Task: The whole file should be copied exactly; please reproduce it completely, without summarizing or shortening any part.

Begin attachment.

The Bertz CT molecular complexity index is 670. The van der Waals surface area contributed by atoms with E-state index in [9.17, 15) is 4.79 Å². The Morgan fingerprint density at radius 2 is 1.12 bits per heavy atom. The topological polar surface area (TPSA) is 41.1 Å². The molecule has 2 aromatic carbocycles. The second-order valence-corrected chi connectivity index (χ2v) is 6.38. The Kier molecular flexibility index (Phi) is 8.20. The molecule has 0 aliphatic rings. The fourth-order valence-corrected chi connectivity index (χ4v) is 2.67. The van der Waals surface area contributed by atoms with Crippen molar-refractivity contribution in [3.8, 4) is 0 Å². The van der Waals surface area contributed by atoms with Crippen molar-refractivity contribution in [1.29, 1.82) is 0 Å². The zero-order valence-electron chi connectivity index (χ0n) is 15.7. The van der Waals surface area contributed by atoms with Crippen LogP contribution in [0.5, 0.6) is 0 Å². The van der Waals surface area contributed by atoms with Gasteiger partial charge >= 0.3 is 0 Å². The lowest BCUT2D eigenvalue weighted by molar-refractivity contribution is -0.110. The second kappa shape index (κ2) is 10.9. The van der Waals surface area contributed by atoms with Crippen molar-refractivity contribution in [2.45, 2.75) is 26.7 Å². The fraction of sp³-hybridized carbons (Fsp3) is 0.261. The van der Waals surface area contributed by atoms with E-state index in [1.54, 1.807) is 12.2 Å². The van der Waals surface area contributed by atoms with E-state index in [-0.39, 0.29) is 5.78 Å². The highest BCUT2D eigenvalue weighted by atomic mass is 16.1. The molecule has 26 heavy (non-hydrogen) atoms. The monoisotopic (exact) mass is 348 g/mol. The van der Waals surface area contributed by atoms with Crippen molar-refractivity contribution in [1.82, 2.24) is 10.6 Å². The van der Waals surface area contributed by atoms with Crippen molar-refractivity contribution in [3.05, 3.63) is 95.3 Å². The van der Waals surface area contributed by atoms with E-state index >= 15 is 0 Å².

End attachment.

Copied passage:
The Bertz CT molecular complexity index is 670. The van der Waals surface area contributed by atoms with E-state index in [9.17, 15) is 4.79 Å². The Morgan fingerprint density at radius 2 is 1.12 bits per heavy atom. The topological polar surface area (TPSA) is 41.1 Å². The molecule has 2 aromatic carbocycles. The second-order valence-corrected chi connectivity index (χ2v) is 6.38. The Kier molecular flexibility index (Phi) is 8.20. The molecule has 0 aliphatic rings. The fourth-order valence-corrected chi connectivity index (χ4v) is 2.67. The van der Waals surface area contributed by atoms with Crippen molar-refractivity contribution in [3.8, 4) is 0 Å². The van der Waals surface area contributed by atoms with Crippen molar-refractivity contribution in [1.29, 1.82) is 0 Å². The zero-order valence-electron chi connectivity index (χ0n) is 15.7. The van der Waals surface area contributed by atoms with Crippen LogP contribution in [0.5, 0.6) is 0 Å². The van der Waals surface area contributed by atoms with Gasteiger partial charge >= 0.3 is 0 Å². The lowest BCUT2D eigenvalue weighted by molar-refractivity contribution is -0.110. The second kappa shape index (κ2) is 10.9. The van der Waals surface area contributed by atoms with Crippen molar-refractivity contribution in [2.45, 2.75) is 26.7 Å². The fraction of sp³-hybridized carbons (Fsp3) is 0.261. The van der Waals surface area contributed by atoms with E-state index in [1.54, 1.807) is 12.2 Å². The van der Waals surface area contributed by atoms with E-state index in [-0.39, 0.29) is 5.78 Å². The highest BCUT2D eigenvalue weighted by atomic mass is 16.1. The molecule has 26 heavy (non-hydrogen) atoms. The monoisotopic (exact) mass is 348 g/mol. The van der Waals surface area contributed by atoms with Crippen molar-refractivity contribution in [1.82, 2.24) is 10.6 Å². The van der Waals surface area contributed by atoms with Crippen molar-refractivity contribution in [3.05, 3.63) is 95.3 Å². The van der Waals surface area contributed by atoms with E-state index >= 15 is 0 Å².